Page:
The phone’s 4,000-mAh battery is big but small when compared to other cheap phones which often have a 5,000-mAh battery like the $250 Samsung Galaxy A13 5G. I never had an issue getting through a day of use with the Stylus 5G. Most days would end with about 30% battery, and the phone does come with an 18W fast charger. That charging speed isn’t ridiculously fast compared to other phones in this price range, but I found the phone capable of charging from 8% to 50% in about 34 minutes as well as to 89% in roughly 90 minutes.
Despite my qualms against the various software bugs I encountered, the Stylus 5G ships with Android 12 and several TCL-specific features like NXTVision and shortcuts to your most recent music or podcast app headphones are connected. After adding my T-Mobile SIM card, the phone did add a heavy amount of carrier customizations, which included a dedicated T-Mobile feed (alongside Google’s news feed) as well as several T-Mobile apps.
The TCL Stylus 5G will only receive one additional Android software update, and two years of security updates. This is on the short side for this price range, as Samsung promises as much as four years of security updates for its cheaper A-series phones. But it’s also on par with Motorola’s Moto G series, which only gets one software update but three years of security updates. If someone buys a Stylus 5G they’ll need to get a new phone after two years in order to avoid having personal data on a device that could experience a security vulnerability.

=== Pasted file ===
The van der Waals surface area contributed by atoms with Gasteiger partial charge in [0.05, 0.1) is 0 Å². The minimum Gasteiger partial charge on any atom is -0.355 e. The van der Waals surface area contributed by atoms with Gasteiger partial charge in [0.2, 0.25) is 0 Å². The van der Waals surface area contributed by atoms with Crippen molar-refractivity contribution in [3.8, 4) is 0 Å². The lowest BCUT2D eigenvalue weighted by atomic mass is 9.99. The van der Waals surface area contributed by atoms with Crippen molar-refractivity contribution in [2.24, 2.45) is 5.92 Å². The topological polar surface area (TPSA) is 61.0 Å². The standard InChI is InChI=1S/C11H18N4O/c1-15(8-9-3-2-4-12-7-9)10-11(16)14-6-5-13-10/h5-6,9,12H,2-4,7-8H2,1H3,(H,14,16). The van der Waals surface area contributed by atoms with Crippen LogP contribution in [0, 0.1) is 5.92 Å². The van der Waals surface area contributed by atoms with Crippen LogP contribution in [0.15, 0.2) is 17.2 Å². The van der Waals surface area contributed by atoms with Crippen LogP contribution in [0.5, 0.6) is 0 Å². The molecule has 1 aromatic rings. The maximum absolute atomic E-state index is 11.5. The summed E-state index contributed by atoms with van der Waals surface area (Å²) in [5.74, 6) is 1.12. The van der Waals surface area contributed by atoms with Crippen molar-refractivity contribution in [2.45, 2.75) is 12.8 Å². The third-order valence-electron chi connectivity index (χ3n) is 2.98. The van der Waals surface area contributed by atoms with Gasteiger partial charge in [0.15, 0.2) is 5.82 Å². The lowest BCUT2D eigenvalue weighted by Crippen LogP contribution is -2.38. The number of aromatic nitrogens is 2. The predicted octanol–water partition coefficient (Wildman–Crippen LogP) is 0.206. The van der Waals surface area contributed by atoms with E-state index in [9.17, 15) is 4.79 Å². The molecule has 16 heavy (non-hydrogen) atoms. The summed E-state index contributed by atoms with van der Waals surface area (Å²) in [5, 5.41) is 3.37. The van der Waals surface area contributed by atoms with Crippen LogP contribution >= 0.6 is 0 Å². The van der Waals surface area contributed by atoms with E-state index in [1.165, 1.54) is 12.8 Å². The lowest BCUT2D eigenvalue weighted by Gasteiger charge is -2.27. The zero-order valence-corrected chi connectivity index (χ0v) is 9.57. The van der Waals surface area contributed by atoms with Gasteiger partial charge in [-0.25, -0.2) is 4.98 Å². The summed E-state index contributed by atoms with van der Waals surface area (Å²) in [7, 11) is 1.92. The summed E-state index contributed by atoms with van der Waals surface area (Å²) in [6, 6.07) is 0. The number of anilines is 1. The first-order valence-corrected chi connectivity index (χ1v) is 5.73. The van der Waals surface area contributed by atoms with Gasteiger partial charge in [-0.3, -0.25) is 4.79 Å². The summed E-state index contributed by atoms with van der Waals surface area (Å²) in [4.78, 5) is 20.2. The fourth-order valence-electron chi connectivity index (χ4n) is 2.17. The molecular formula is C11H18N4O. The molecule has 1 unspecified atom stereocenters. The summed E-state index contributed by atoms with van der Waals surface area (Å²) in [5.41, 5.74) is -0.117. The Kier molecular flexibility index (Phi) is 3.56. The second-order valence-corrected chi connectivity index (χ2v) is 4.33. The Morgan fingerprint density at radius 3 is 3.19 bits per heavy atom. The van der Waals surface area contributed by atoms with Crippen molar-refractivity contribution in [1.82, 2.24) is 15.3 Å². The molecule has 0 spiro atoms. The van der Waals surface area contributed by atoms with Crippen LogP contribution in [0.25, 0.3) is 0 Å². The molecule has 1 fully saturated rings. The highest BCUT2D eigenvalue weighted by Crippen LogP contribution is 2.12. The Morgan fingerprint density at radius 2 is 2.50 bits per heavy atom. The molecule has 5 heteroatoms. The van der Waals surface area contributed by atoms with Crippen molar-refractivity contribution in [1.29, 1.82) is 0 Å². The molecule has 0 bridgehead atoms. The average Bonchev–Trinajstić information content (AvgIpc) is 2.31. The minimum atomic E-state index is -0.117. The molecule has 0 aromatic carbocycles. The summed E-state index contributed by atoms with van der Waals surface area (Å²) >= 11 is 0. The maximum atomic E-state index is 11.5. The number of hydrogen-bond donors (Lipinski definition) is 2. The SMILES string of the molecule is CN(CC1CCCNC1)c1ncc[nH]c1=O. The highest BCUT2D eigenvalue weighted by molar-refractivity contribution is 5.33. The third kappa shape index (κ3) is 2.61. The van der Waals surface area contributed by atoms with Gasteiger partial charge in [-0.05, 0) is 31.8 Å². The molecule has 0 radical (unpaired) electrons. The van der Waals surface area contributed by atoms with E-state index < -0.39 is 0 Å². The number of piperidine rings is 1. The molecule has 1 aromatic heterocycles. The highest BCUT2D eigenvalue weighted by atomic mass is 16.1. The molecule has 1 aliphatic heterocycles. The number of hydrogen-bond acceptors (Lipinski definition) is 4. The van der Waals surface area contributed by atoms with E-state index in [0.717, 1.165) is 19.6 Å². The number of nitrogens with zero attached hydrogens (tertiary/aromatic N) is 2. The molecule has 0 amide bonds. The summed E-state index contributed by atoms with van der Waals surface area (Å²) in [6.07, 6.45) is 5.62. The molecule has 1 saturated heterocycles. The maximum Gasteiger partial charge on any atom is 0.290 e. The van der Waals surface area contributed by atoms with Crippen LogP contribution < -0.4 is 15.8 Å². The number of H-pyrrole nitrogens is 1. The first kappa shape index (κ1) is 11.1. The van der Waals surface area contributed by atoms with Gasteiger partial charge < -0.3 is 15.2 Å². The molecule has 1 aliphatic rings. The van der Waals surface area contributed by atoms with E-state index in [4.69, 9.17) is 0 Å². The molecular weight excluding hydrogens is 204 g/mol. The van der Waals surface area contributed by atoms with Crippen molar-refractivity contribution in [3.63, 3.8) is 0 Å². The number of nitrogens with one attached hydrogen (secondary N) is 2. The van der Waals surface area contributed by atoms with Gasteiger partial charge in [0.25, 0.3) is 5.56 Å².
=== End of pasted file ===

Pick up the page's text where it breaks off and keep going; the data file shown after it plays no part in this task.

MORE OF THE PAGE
For day to day phone security however, the Stylus 5G includes a fingerprint sensor as part of the power button. There’s also NFC included for mobile payments, which is particularly rare to see in this lower price range.
TCL Stylus 5G: Should you buy?
With the competitive way TCL prices their phones, it would be fantastic to see the company disrupt the mobile space the way its value-filled television sets did. But when you have issues with a television’s built-in operating system for streaming apps, you can always plug in a Roku, Chromecast, Apple TV or a game console to use instead. A phone’s software experience is a critical element.
Until the TCL Stylus 5G works out its frequent resets, I can’t recommend the phone in its current state. I’m encouraged by how the Bluetooth connectivity issues I experienced were patched out.
Someone looking in this price range should check out the $300 OnePlus N20, which has comparable specs. While we haven’t tested it yet, the $250 Samsung Galaxy A13 5G is also worth considering, but as we reach the end of the year it’s likely Samsung will launch a newer version.
If you have a Stylus 5G and experience the same issues I did, make sure your phone is updated to the latest software version (4.0.6E95 as of this writing). If this doesn’t improve things, then it’s worth trying to get the phone replaced using TCL’s 1-year warranty.